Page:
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A Civil Campaign by Lois McMaster Bujold
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2,513492,414 (4.42)137
  1. 60
    Gaudy Night by Dorothy L. Sayers (PhoenixFalls)
    PhoenixFalls: A Civil Campaign is Lois McMaster Bujold's attempt to replicate Gaudy Night -- with an infusion of Georgette Heyer -- in her long-running Vorkosigan Saga.
  2. 40
    The King of Attolia by Megan Whalen Turner (Enyonam)
    Enyonam: Even though it's a young adult novel, The King of Attolia deals with some fairly mature themes, and has a protagonist who has a lot in common with Miles Vorkosigan.
  3. 20
    The Agent Gambit by Sharon Lee (CatherineCl)
  4. 01
    Knight Errant by KD Sarge (BeaconsBright)
    BeaconsBright: More great action-y space opera

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Showing 1-5 of 48 (next | show all)
This is part of Bujold's Vorkosigan Saga. Although it can be read as a standalone book, it's far better read as part of the series, particularly after reading Komarr (Vorkosigan Saga), immediately after which A Civil Campaign is set.

Miles Vorkosigan, Imperial Auditor, Count's heir, and ex-secret-military-hero is in love. Unfortunately, the lady upon whom he has set his heart has just been widowed (in cirumstances in which Miles was intimately involved) and her experience of marriage has left her violently allergic.

Miles, with his customary verve and elan, therefore embarks on a secret courtship. Not secret from the population in general - just in secret from the lady herself.

Also involved in this story are Miles' clone-brother Mark and his girlfriend, and Mark's mad-scientist protege who has made discovery in genetic engineering that could be extremely useful to Barrayar but which has... problems. Emperor Gregor also has problems; Barrayar is now connected to the rest of the galaxy again - galactic medical technology is available on (or off) Barrayar, but the political, legal and ethical framework to deal with the issues this throws up is not - so the problem of sorting this out is given to Miles (whose job, as an Imperial Auditor is, as he reflects, "Anything You Say, Gregor.") You get to watch Miles getting himself in deeper and deeper trouble as he tries to manipulate those around him in typical Miles-fashion, only to find that other people have their own plans that might not mesh well with his own.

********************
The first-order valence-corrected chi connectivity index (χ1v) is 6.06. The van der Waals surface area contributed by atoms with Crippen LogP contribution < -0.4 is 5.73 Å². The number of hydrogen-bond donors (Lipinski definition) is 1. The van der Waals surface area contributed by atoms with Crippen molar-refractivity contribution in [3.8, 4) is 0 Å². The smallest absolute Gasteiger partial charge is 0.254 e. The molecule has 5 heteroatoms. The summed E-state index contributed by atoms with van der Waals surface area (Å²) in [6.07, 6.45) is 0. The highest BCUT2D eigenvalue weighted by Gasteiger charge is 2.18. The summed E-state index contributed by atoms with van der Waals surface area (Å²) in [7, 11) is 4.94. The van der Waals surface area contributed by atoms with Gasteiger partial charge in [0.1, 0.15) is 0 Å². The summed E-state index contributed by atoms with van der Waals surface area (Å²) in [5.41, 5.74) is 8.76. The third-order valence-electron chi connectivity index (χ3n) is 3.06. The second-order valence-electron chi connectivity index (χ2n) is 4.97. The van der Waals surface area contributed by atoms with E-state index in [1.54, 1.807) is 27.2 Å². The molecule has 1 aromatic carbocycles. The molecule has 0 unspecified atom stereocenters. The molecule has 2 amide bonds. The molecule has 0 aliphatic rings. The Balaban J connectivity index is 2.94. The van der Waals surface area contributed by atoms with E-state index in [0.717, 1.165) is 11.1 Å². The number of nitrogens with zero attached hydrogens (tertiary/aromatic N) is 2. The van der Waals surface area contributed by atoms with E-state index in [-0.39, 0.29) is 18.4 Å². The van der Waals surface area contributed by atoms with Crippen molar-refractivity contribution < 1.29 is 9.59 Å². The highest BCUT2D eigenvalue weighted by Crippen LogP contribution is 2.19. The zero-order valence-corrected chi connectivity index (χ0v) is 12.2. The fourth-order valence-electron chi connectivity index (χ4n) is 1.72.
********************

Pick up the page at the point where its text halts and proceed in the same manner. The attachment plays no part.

This book is a classic example of taking a situation to its logical extreme - and then kicking it when it's down. It's one of the most laugh-out-loud funny books I've ever read (as other reviewers have commented, the Dinner Party Scene is priceless). It's not slapstick humour - this is clever, and witty. And even when you think that everything has been sorted out with the kind of elegance that only a master storyteller can manage, Bujold has one more surprise in store just to finish them whole thing off in style. ( )
  T_K_Elliott | Mar 12, 2017 |
In some sense this is the romantic climax of the saga, in that by the end Miles Vorkosigan has persuaded Ekaterin to marry him, memorably proposing while on trial , which neatly discredits his enemies' claims against him.
His clone brother Mark is having parallel romantic issues, so at one point it is said court gossip is referring to them as the Chance brothers, Fat Chance and Slim Chance. meanwhile Emperor Gregor's marriage to his Komarran bride is proceeding somewhat more smoothly. Looking at the cover picture of a handsome couple, my first thought was that if it was intended to be Miles and Ekaterin, the hieght of the man (significantly taller than the woman) was obviously wrong, and of course he was not fat enough for Mark. By process of elimination, I suppose it must be meant for Gregor, though the pink-cheeked conventionally pretty man was not very like Gregor's olive complexion and sober countenance. ( )
  antiquary | Mar 8, 2017 |
While I enjoyed this book immensely, I wouldn't recommend it as an entree into the Vorkosigan series - I think you need to already know and love the characters.
It's not slow-moving, really - but not much happens. It's a romance/soap opera, more than the action-adventure that most of the series could be classified as.
The story is nearly wholly involved with Miles' bumbling attempts to woo the widow Ekaterin, and the social comedy/drama that follows upon that. ( )
  AltheaAnn | Feb 9, 2016 |
Miles continues his campaign to win Ekaterin's heart, badly. It is complicated by political enemies, his brother Mark and his cousin Ivan, but mostly by his own complicated little self.

No off world heroics here, but it certainly has a smell of bumbling comedy and "love wins the day." The dinner party was a lovely climax of "all that can go wrong will go wrong." Bujold always asks us to think about our prejudices, but doesn't shove the answer down our throats. An enjoyable escape from reality. ( )